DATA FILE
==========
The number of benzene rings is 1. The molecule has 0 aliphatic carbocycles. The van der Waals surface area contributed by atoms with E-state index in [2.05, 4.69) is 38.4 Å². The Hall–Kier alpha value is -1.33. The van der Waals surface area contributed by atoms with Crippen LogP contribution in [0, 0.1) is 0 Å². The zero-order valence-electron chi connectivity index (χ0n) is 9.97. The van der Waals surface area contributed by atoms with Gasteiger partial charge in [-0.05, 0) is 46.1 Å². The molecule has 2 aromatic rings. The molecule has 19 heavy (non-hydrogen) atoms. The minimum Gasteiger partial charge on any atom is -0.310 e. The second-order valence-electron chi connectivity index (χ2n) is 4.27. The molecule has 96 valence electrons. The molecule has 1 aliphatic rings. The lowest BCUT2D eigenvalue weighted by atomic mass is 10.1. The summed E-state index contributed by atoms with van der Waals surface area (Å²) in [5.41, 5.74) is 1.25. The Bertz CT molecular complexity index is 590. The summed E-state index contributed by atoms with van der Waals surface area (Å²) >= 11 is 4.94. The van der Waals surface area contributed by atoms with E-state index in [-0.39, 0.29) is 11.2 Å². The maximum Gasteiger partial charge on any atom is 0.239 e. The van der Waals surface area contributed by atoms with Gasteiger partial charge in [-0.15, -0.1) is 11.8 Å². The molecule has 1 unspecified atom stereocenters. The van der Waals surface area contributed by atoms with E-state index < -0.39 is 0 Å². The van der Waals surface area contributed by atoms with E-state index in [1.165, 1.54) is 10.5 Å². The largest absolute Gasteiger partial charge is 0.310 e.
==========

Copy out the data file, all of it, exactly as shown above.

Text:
The number of benzene rings is 1. The molecule has 0 aliphatic carbocycles. The van der Waals surface area contributed by atoms with E-state index in [2.05, 4.69) is 38.4 Å². The Hall–Kier alpha value is -1.33. The van der Waals surface area contributed by atoms with Crippen LogP contribution in [0, 0.1) is 0 Å². The zero-order valence-electron chi connectivity index (χ0n) is 9.97. The van der Waals surface area contributed by atoms with Gasteiger partial charge in [-0.05, 0) is 46.1 Å². The molecule has 2 aromatic rings. The molecule has 19 heavy (non-hydrogen) atoms. The minimum Gasteiger partial charge on any atom is -0.310 e. The second-order valence-electron chi connectivity index (χ2n) is 4.27. The molecule has 96 valence electrons. The molecule has 1 aliphatic rings. The lowest BCUT2D eigenvalue weighted by atomic mass is 10.1. The summed E-state index contributed by atoms with van der Waals surface area (Å²) in [5.41, 5.74) is 1.25. The Bertz CT molecular complexity index is 590. The summed E-state index contributed by atoms with van der Waals surface area (Å²) >= 11 is 4.94. The van der Waals surface area contributed by atoms with E-state index in [-0.39, 0.29) is 11.2 Å². The maximum Gasteiger partial charge on any atom is 0.239 e. The van der Waals surface area contributed by atoms with Gasteiger partial charge in [-0.15, -0.1) is 11.8 Å². The molecule has 1 unspecified atom stereocenters. The van der Waals surface area contributed by atoms with E-state index < -0.39 is 0 Å². The van der Waals surface area contributed by atoms with E-state index in [1.165, 1.54) is 10.5 Å². The largest absolute Gasteiger partial charge is 0.310 e.